Cushing and other anti-nuclear activists are concerned because there has been no permanent solution nationally on how to dispose of the radioactive waste generated at nuclear power plants.
President Obama’s policy has been to select sites only if there is local and state consent.
New Hampshire may be one president and one act of Congress away from the whole siting process being reopened, according to Paul Gunter of Beyond Nuclear.
Gunter, also a co-founder of the Clamshell Alliance, was well-known in New Hampshire during the demonstrations against building the Seabrook nuclear plant.
Gunter said in a telephone interview he is aware that New Hampshire has rolled back prohibition of siting a spent fuel disposal dump.
“It has certainly raised some concern with us,” Gunter said.
The DOE and Congress have essentially opened up the search for a high-level radioactive waste deep repository through a Blue Ribbon Commission, he said.
Gunter said the nuclear industry has resorted to economic shortcuts that don’t qualify as a permanent resolution for the nuclear waste problem.
Nuclear power plants such as Seabrook are now storing their spent fuel rods and other waste onsite, he said.
“There is this effort under way to accommodate the industry conundrum of nuclear waste being generated without a long-term management plan,” Gunter said.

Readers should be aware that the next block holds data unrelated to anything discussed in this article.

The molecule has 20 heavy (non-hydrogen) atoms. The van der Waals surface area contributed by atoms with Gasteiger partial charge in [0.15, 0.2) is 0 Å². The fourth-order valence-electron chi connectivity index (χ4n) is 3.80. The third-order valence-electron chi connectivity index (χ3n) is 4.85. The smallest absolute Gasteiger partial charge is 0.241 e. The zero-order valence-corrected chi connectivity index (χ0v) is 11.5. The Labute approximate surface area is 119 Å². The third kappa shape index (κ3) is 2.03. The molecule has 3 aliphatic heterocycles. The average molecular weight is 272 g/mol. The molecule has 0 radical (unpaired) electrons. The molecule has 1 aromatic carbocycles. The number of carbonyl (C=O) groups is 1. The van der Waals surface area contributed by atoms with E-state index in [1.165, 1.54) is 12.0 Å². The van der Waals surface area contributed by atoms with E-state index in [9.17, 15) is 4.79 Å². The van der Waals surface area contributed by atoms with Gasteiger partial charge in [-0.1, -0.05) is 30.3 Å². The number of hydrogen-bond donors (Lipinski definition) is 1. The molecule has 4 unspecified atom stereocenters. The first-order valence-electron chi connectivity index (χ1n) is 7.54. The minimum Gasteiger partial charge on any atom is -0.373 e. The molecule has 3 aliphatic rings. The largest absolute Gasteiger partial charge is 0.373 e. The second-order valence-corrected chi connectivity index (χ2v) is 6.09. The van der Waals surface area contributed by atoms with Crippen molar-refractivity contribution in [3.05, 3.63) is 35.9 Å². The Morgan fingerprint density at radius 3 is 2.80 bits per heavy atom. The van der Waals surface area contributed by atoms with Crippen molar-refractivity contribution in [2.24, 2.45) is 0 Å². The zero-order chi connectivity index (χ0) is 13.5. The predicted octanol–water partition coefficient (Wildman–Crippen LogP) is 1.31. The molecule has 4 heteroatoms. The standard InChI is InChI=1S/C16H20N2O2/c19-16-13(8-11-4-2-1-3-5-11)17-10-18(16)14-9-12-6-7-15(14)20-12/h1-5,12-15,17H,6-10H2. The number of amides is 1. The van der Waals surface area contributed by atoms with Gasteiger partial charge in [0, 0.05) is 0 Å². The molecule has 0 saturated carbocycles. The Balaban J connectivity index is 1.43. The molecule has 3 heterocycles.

That was never originally contemplated when plants like Seabrook were licensed to operate, he said.
“It does concern us that the politicians in New Hampshire are obviously looking out for industry interests instead of public safety,” he said.
Several New Hampshire lawmakers said they either don’t recall how the 1986 law was repealed in 2011 or insist it was part of a broader budget item that was proposed at the beginning of the process.
It first shows up in 2011 as a simple line in then-Gov. John Lynch’s proposed budget.
“224:120 Repeal. RSA 125-G, relative to the high-level radioactive waste act, is repealed.”
Republican Peter Bragdon, who was formerly Senate president, said there was nothing secretive about the repeal.
“The repeal was a part of the budget introduced into the House on day one, so it was not some item that was slipped in when nobody was looking. It was there from the beginning,” said Bragdon.